Words and photos by Carol Altmann
[dropcap style=”font-size: 60px; color: #DC943C;”] A [/dropcap]lex Jones is one of those young creatives who has been drawing for as long as he can remember and whose natural talent just oozes out of him, much like the images he creates.
The Year 11 Brauer College student from Bushfield is making his mark as a young artist to watch, with his exploration of life, death, mythology and the darker, surreal elements of fantasy and reality.
“Ever since I was little I have loved books about mythology and fantasy and using my own imagination to create those worlds,” Alex, 17, says.
“I have always drawn pretty dark stuff, much to the disgust of my grandmother,” he adds, laughing.
[dropcap style=”font-size: 60px; color: #DC943C;”] A [/dropcap]lex works across a range of mediums, including pencil, paint, sculpture, photography and printing, to create images that are often morbid or foreboding, yet mesmerising.
“I like to convey messages about life and death and different ways of looking at life, while also making the work really detailed,” he says.
Alex’s favoured themes are a stark contrast to his cheerful disposition and love of the sea, and he laughs as he admits that most of his work is not displayed at home (his mother, Yvonne Lefebure, is a textiles teacher at Brauer).
But his attention to detail and a willingness to explore different approaches and techniques is inspiring.
At an age when most young artists are still mimicking the work of others until they find their own style, Alex will take an idea and then push it, pull it and stretch it around until it becomes his own.
[dropcap style=”font-size: 60px; color: #DC943C;”] G [/dropcap]ail Higgins, head of the Brauer Art Department and one of Alex’s teachers, tells a story of how he found some roadkill, let it dry out, and used the skull together with moulded, clay horns and bits of fur to create a new work.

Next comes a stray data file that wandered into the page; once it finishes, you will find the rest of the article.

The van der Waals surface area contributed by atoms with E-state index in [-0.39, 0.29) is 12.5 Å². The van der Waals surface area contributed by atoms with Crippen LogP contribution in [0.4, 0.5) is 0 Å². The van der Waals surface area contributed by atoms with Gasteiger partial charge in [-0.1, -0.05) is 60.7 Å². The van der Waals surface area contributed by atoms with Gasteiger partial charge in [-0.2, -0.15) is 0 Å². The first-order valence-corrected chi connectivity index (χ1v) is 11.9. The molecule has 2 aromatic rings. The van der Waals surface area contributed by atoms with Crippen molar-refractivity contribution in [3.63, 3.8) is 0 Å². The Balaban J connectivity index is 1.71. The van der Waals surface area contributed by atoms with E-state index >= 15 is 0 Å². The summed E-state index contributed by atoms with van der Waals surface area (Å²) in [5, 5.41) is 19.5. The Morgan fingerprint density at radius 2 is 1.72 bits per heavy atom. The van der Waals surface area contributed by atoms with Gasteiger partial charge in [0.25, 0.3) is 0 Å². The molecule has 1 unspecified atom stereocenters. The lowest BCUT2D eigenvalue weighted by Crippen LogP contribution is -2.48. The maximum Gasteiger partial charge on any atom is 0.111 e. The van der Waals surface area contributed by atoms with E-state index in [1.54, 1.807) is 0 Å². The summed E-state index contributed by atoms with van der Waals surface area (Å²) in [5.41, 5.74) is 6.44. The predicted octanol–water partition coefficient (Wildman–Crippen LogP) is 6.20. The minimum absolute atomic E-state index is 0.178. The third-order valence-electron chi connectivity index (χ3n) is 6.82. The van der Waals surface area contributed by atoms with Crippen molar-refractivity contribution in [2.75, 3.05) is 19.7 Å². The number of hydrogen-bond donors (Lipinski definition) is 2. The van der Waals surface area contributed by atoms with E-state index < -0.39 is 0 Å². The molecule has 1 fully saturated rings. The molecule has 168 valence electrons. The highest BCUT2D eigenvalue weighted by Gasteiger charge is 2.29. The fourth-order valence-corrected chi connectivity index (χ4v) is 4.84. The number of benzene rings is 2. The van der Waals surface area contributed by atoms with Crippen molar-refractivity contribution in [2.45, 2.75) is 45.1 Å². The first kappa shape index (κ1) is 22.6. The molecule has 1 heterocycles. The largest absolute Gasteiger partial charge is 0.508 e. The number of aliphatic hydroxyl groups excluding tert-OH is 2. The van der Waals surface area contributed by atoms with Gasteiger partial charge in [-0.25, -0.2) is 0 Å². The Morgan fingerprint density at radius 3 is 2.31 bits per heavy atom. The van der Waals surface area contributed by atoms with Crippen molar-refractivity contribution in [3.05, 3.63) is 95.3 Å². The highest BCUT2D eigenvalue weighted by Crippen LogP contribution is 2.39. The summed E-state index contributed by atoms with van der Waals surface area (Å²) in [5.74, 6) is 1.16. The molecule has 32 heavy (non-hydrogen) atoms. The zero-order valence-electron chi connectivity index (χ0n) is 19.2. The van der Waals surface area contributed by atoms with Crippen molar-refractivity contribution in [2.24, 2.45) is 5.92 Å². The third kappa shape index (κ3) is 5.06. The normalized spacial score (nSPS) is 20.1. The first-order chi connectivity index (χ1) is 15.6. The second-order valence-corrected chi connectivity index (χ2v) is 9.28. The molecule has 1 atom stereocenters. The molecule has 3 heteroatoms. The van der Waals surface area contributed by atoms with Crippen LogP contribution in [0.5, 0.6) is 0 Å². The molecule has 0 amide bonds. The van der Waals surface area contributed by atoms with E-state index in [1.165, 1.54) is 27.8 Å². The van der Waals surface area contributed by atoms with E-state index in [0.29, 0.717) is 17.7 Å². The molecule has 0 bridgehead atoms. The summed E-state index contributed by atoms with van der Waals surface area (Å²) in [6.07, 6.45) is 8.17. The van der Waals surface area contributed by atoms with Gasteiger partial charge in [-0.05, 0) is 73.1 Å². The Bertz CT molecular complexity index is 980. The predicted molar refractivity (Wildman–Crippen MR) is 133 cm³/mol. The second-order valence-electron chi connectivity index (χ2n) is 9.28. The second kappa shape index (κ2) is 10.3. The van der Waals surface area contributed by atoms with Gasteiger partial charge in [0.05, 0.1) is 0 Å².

“He puts a great deal of thought into how he approaches each piece,” Gail says.
And Alex himself explains how he experimented with making his own paint pigments from wine, blueberries and raspberries which he then used for a printmaking piece on the crucifixion of Christ.
But perhaps his most striking work is one of three that are included in the Brauer College Art & Design Exhibition now showing at the Lighthouse Theatre, Warrnambool (until Nov 16).
It is a highly detailed eagle that has been etched onto individual panes of painted perspex that are mounted into a vintage window frame.
[dropcap style=”font-size: 60px; color: #DC943C;”] T [/dropcap]he majestic bird has its wings outstretched, as if in flight, but its head flops to one side and a medieval sword runs down the centre of its body.
“The window symbolises the interface between life and death,” Alex explains.
“You only get to see glimpses from one side – not the whole picture. And the sword, well it symbolises mans killing of an innocent creature.”
Gail is right: Alex puts a lot of thought into each of his pieces.
The eagle image recently won best contemporary painting at at the Portland Rotary Art Show and Alex’s work has also been recognised with a people’s choice and staff choice award in the 2013 Western Region Drug and Alcohol Art in Schools competition.
Despite his talent and love of art, however, Alex intends to put his attention to detail and inquisitive mind to work in another career, as a scientist.
Given the synergies between science, life and death, it seems the perfect fit.
[box]The Brauer College Art & Design Exhibition is open until Sunday November 16, Lighthouse Theatre, Warrnambool. It was curated by Gareth Colliton, from the Warrnambool Art Gallery, with the assistance of two Brauer College students Gemma Stormer and Emily Bakic. Free entry.[/box]
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